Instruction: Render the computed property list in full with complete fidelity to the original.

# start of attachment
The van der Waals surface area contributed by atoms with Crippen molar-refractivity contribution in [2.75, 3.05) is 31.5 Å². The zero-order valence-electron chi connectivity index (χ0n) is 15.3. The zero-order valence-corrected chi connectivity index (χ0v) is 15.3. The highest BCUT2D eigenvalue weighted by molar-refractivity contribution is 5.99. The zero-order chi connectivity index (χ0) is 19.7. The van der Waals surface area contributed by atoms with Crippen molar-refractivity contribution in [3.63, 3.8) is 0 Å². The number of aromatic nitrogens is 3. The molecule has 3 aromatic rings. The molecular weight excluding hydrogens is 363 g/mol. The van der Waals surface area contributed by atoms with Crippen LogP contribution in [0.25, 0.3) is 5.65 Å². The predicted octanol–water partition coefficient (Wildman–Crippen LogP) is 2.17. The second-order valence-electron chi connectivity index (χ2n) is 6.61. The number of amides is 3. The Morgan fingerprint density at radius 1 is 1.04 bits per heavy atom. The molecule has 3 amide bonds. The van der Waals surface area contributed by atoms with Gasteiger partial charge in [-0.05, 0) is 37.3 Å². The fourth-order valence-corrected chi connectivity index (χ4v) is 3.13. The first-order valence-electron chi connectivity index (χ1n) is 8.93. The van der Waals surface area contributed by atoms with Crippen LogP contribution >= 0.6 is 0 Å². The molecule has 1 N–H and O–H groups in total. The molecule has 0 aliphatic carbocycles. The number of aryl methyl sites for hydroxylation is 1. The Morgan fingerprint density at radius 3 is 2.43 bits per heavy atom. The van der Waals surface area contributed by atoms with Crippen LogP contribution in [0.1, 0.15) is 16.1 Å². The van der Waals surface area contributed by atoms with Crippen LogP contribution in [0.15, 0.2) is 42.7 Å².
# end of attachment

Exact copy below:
The van der Waals surface area contributed by atoms with Crippen molar-refractivity contribution in [2.75, 3.05) is 31.5 Å². The zero-order valence-electron chi connectivity index (χ0n) is 15.3. The zero-order valence-corrected chi connectivity index (χ0v) is 15.3. The highest BCUT2D eigenvalue weighted by molar-refractivity contribution is 5.99. The zero-order chi connectivity index (χ0) is 19.7. The van der Waals surface area contributed by atoms with Crippen molar-refractivity contribution in [3.63, 3.8) is 0 Å². The number of aromatic nitrogens is 3. The molecule has 3 aromatic rings. The molecular weight excluding hydrogens is 363 g/mol. The van der Waals surface area contributed by atoms with Crippen LogP contribution in [0.25, 0.3) is 5.65 Å². The predicted octanol–water partition coefficient (Wildman–Crippen LogP) is 2.17. The second-order valence-electron chi connectivity index (χ2n) is 6.61. The number of amides is 3. The Morgan fingerprint density at radius 1 is 1.04 bits per heavy atom. The molecule has 3 amide bonds. The van der Waals surface area contributed by atoms with Gasteiger partial charge in [-0.05, 0) is 37.3 Å². The fourth-order valence-corrected chi connectivity index (χ4v) is 3.13. The first-order valence-electron chi connectivity index (χ1n) is 8.93. The van der Waals surface area contributed by atoms with Crippen LogP contribution >= 0.6 is 0 Å². The molecule has 1 N–H and O–H groups in total. The molecule has 0 aliphatic carbocycles. The number of aryl methyl sites for hydroxylation is 1. The Morgan fingerprint density at radius 3 is 2.43 bits per heavy atom. The van der Waals surface area contributed by atoms with Crippen LogP contribution in [0.1, 0.15) is 16.1 Å². The van der Waals surface area contributed by atoms with Crippen LogP contribution in [0.15, 0.2) is 42.7 Å².